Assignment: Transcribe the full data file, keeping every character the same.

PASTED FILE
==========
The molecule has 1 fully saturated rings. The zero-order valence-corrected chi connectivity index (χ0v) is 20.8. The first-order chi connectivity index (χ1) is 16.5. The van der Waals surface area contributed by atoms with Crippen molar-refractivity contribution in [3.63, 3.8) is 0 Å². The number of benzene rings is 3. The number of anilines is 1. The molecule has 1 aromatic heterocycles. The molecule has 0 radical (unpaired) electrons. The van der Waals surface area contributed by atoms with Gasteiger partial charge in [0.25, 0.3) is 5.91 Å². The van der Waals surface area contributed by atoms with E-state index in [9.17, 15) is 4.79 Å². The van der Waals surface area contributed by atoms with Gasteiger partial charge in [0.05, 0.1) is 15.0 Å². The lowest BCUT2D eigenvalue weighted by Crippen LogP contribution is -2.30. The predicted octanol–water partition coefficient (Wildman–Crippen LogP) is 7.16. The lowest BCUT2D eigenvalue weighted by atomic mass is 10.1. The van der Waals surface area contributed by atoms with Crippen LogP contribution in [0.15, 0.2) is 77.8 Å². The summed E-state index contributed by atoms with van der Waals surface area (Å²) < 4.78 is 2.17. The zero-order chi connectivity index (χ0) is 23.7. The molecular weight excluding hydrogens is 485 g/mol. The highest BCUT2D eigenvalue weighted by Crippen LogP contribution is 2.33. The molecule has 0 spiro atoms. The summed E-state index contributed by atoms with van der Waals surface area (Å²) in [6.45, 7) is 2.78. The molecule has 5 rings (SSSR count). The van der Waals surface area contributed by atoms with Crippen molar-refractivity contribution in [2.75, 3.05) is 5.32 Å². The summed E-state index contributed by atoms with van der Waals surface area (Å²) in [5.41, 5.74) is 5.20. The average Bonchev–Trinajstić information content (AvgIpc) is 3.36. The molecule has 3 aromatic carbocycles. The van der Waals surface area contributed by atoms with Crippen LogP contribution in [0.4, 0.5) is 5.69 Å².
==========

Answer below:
The molecule has 1 fully saturated rings. The zero-order valence-corrected chi connectivity index (χ0v) is 20.8. The first-order chi connectivity index (χ1) is 16.5. The van der Waals surface area contributed by atoms with Crippen molar-refractivity contribution in [3.63, 3.8) is 0 Å². The number of benzene rings is 3. The number of anilines is 1. The molecule has 1 aromatic heterocycles. The molecule has 0 radical (unpaired) electrons. The van der Waals surface area contributed by atoms with Gasteiger partial charge in [0.25, 0.3) is 5.91 Å². The van der Waals surface area contributed by atoms with E-state index in [9.17, 15) is 4.79 Å². The van der Waals surface area contributed by atoms with Gasteiger partial charge in [0.05, 0.1) is 15.0 Å². The lowest BCUT2D eigenvalue weighted by Crippen LogP contribution is -2.30. The predicted octanol–water partition coefficient (Wildman–Crippen LogP) is 7.16. The lowest BCUT2D eigenvalue weighted by atomic mass is 10.1. The van der Waals surface area contributed by atoms with Crippen LogP contribution in [0.15, 0.2) is 77.8 Å². The summed E-state index contributed by atoms with van der Waals surface area (Å²) < 4.78 is 2.17. The zero-order chi connectivity index (χ0) is 23.7. The molecular weight excluding hydrogens is 485 g/mol. The highest BCUT2D eigenvalue weighted by Crippen LogP contribution is 2.33. The molecule has 0 spiro atoms. The summed E-state index contributed by atoms with van der Waals surface area (Å²) in [6.45, 7) is 2.78. The molecule has 5 rings (SSSR count). The van der Waals surface area contributed by atoms with Crippen molar-refractivity contribution in [2.75, 3.05) is 5.32 Å². The summed E-state index contributed by atoms with van der Waals surface area (Å²) in [5.41, 5.74) is 5.20. The average Bonchev–Trinajstić information content (AvgIpc) is 3.36. The molecule has 3 aromatic carbocycles. The van der Waals surface area contributed by atoms with Crippen LogP contribution in [0.4, 0.5) is 5.69 Å².